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1 in 4 Pastors Believe the Economy Is Negatively Impacting Their Churches

Lori Arnold | Contributor | Thursday, December 5, 2019
1 in 4 Pastors Believe the Economy Is Negatively Impacting Their Churches

1 in 4 Pastors Believe the Economy Is Negatively Impacting Their Churches

One in four Protestant pastors believe America’s economic picture is negatively impacting their congregation, a significant uptick from last year’s survey by Lifeway Research.

The survey of randomly selected pastors has been conducted annually since 2009 and involves 1,000 pastors. This year’s poll, released Tuesday, found dramatic changes in how the pastors view the economy’s impact on their congregations. The number of pastors who replied the impact is negative was 26 percent, up dramatically from the 14 percent who responded that way last year.

By contrast, more pastors (30 percent) said the economy is having a positive impact, but still a 15-point drop from 2018. Two in five pastors (41 percent) said the economy was not having an impact on their church, an increase from the 35 percent recorded in the last survey.

“Fundamentally, the U.S. economy is in a similar place that it was a year ago,” said Scott McConnell, executive director of LifeWay Research. “Yet pastors are less optimistic about this outside influence on their church than they were in 2018.”

In looking at the trends, Lifeway noted that while the number of respondents who said the economy is having a positive impact dropped from 45 percent last year to 30 percent now, the response is still more than triple what pastors said in the first part of this decade. In the October 2010 survey, as America was emerging from the Great Recession, just 3 percent of pastors responded positively.

On the flip side, after falling in every survey since October 2010—when 80 percent of pastors said the economy was having a negative impact on their church—this year’s survey bucked the trend, recording its first jump.

Responses varied according to race and congregational size.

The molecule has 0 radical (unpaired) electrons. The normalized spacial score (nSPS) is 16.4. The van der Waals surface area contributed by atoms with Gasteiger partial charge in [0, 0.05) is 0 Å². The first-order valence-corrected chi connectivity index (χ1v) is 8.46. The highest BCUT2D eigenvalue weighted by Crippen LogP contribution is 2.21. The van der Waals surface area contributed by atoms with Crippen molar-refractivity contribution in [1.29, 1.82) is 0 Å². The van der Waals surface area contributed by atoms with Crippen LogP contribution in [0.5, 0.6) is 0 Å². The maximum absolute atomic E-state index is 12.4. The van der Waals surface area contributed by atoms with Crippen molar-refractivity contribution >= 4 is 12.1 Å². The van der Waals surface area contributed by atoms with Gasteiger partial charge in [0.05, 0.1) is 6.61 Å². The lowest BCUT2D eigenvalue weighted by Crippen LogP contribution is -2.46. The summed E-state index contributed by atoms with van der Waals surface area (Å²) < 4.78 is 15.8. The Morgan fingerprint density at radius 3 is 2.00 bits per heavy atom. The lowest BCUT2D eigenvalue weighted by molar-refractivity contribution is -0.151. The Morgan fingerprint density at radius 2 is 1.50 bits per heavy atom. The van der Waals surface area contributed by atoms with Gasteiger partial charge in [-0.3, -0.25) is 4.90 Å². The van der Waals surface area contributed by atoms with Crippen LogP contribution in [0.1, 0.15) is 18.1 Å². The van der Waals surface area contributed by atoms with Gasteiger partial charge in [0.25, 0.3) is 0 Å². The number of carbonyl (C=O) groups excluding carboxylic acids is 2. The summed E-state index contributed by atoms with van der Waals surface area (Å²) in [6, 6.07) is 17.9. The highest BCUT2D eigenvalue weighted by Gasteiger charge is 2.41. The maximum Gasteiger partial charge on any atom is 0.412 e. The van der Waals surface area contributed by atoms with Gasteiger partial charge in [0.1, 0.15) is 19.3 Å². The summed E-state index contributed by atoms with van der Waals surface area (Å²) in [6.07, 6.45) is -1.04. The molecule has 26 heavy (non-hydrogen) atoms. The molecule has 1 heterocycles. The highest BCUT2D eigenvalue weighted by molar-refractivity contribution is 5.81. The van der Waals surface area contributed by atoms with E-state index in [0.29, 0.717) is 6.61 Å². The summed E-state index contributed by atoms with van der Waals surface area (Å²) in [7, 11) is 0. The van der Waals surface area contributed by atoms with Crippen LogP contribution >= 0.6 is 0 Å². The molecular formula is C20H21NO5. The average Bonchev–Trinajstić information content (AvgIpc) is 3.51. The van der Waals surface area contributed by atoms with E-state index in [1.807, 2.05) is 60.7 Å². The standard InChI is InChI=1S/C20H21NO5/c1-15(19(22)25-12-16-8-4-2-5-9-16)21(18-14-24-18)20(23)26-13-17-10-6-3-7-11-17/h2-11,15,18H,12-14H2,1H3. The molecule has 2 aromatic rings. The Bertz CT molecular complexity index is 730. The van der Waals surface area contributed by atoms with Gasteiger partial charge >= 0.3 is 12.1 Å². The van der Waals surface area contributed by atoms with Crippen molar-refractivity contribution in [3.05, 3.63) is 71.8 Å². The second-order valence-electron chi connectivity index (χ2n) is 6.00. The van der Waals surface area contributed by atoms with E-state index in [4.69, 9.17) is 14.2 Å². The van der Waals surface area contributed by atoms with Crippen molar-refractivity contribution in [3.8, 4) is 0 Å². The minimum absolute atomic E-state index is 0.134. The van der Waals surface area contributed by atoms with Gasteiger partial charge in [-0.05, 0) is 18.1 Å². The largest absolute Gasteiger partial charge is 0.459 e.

African American pastors, for instance, were the most likely to say the economy is having a negative effect on their congregation (49 percent), while white pastors were the most likely to see a positive impact for their church (33 percent).

Pastors of the smallest congregations, those with fewer than 50 in attendance, were most likely to say the economy is having a negative impact (37 percent) and the least likely to say it’s having a positive one (17 percent).

In addition to polling pastors on the economy's impact on their congregations, the survey also asked pastors about offering trends, especially in light of last year’s tax reform measure that lowered taxes for many Americans but also eliminated deductions for charitable giving.

“Last year was the first year in which many Americans had lower withholding levels because of tax reform,” McConnell said. “It’s not surprising that fewer churches are seeing year-over-year growth in 2019 without a similar stimulus to their congregants’ take-home pay.”

Still, the survey found that more than a third (37%) said this year’s offerings have been at the same level as 2018. The same percentage (37%) also said this year’s offerings are up from 2018. Nearly 1 in 5 (21 percent) said their offering totals dropped below last year’s levels.

When compared with 2018, only those responding that the offerings were the same as the previous year, 2017, remained static at 37 percent. Those saying offerings were up logged in at 42 percent, while only 15 percent said giving was below. The decreases were 5 percent and 6 percent, respectively.

The survey was conducted Aug. 30 to Sept. 24 and has a margin of error of plus or minus 3.2 percent.

Photo courtesy: Daniel Tseng/Unsplash

Lori Arnold is a national award-winning journalist whose experience includes 16 years at a daily community newspaper in San Diego and 16 years as writer-editor for the Christian Examiner. She owns StoryLori Media and is a member of the Evangelical Press Association.